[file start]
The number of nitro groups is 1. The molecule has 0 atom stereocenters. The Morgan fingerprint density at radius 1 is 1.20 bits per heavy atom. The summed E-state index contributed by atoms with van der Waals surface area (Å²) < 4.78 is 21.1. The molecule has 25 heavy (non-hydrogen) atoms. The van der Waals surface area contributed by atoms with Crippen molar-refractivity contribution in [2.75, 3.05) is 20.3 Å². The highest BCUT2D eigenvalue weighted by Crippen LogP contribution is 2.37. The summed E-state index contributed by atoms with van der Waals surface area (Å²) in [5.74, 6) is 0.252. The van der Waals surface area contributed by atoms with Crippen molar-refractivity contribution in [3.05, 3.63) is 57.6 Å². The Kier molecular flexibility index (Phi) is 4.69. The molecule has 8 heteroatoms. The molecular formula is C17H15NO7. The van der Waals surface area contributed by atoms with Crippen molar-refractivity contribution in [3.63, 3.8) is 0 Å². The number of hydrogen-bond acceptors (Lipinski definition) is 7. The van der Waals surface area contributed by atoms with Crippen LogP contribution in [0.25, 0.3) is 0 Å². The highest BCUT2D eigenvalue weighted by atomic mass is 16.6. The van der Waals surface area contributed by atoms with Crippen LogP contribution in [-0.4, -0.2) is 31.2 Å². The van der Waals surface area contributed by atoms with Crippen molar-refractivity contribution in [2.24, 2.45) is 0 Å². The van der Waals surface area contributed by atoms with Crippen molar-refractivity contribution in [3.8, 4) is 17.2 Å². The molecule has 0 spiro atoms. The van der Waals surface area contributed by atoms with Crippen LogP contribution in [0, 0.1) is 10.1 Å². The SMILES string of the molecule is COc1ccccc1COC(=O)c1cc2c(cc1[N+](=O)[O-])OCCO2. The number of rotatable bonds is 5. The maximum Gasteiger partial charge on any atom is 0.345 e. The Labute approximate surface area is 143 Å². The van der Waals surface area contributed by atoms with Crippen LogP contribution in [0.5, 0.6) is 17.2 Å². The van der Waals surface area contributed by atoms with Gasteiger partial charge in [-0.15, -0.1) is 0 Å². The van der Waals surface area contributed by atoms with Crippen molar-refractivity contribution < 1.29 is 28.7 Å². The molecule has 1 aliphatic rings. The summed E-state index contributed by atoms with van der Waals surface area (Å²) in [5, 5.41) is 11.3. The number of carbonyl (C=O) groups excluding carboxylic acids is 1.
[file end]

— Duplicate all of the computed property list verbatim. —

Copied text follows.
The number of nitro groups is 1. The molecule has 0 atom stereocenters. The Morgan fingerprint density at radius 1 is 1.20 bits per heavy atom. The summed E-state index contributed by atoms with van der Waals surface area (Å²) < 4.78 is 21.1. The molecule has 25 heavy (non-hydrogen) atoms. The van der Waals surface area contributed by atoms with Crippen molar-refractivity contribution in [2.75, 3.05) is 20.3 Å². The highest BCUT2D eigenvalue weighted by Crippen LogP contribution is 2.37. The summed E-state index contributed by atoms with van der Waals surface area (Å²) in [5.74, 6) is 0.252. The van der Waals surface area contributed by atoms with Crippen molar-refractivity contribution in [3.05, 3.63) is 57.6 Å². The Kier molecular flexibility index (Phi) is 4.69. The molecule has 8 heteroatoms. The molecular formula is C17H15NO7. The van der Waals surface area contributed by atoms with Crippen molar-refractivity contribution in [3.63, 3.8) is 0 Å². The number of hydrogen-bond acceptors (Lipinski definition) is 7. The van der Waals surface area contributed by atoms with Crippen LogP contribution in [0.25, 0.3) is 0 Å². The highest BCUT2D eigenvalue weighted by atomic mass is 16.6. The van der Waals surface area contributed by atoms with Crippen LogP contribution in [-0.4, -0.2) is 31.2 Å². The van der Waals surface area contributed by atoms with Crippen molar-refractivity contribution in [2.24, 2.45) is 0 Å². The van der Waals surface area contributed by atoms with Crippen molar-refractivity contribution in [3.8, 4) is 17.2 Å². The molecule has 0 spiro atoms. The van der Waals surface area contributed by atoms with Crippen LogP contribution in [0, 0.1) is 10.1 Å². The SMILES string of the molecule is COc1ccccc1COC(=O)c1cc2c(cc1[N+](=O)[O-])OCCO2. The number of rotatable bonds is 5. The maximum Gasteiger partial charge on any atom is 0.345 e. The Labute approximate surface area is 143 Å². The van der Waals surface area contributed by atoms with Crippen LogP contribution in [0.5, 0.6) is 17.2 Å². The van der Waals surface area contributed by atoms with Gasteiger partial charge in [-0.15, -0.1) is 0 Å². The van der Waals surface area contributed by atoms with Crippen molar-refractivity contribution < 1.29 is 28.7 Å². The molecule has 1 aliphatic rings. The summed E-state index contributed by atoms with van der Waals surface area (Å²) in [5, 5.41) is 11.3. The number of carbonyl (C=O) groups excluding carboxylic acids is 1.